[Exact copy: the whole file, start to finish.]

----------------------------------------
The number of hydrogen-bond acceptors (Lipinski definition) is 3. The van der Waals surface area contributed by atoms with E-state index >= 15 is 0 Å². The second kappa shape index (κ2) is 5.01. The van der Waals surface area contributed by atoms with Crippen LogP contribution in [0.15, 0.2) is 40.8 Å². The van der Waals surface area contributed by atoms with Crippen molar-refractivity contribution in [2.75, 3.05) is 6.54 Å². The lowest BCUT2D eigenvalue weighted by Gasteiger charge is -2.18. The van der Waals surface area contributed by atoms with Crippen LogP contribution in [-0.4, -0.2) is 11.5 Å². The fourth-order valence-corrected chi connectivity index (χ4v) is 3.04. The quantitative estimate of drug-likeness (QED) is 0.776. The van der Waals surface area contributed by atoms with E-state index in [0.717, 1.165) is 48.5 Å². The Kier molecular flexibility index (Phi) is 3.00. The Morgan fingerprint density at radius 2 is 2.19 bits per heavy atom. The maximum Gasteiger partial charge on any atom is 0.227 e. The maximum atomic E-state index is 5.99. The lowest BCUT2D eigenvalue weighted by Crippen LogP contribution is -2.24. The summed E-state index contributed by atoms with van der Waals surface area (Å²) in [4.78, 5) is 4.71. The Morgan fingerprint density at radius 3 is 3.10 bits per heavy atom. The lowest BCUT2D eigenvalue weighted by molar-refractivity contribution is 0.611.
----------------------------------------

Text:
The number of hydrogen-bond acceptors (Lipinski definition) is 3. The van der Waals surface area contributed by atoms with E-state index >= 15 is 0 Å². The second kappa shape index (κ2) is 5.01. The van der Waals surface area contributed by atoms with Crippen LogP contribution in [0.15, 0.2) is 40.8 Å². The van der Waals surface area contributed by atoms with Crippen molar-refractivity contribution in [2.75, 3.05) is 6.54 Å². The lowest BCUT2D eigenvalue weighted by Gasteiger charge is -2.18. The van der Waals surface area contributed by atoms with Crippen LogP contribution in [-0.4, -0.2) is 11.5 Å². The fourth-order valence-corrected chi connectivity index (χ4v) is 3.04. The quantitative estimate of drug-likeness (QED) is 0.776. The van der Waals surface area contributed by atoms with E-state index in [0.717, 1.165) is 48.5 Å². The Kier molecular flexibility index (Phi) is 3.00. The Morgan fingerprint density at radius 2 is 2.19 bits per heavy atom. The maximum Gasteiger partial charge on any atom is 0.227 e. The maximum atomic E-state index is 5.99. The lowest BCUT2D eigenvalue weighted by Crippen LogP contribution is -2.24. The summed E-state index contributed by atoms with van der Waals surface area (Å²) in [4.78, 5) is 4.71. The Morgan fingerprint density at radius 3 is 3.10 bits per heavy atom. The lowest BCUT2D eigenvalue weighted by molar-refractivity contribution is 0.611.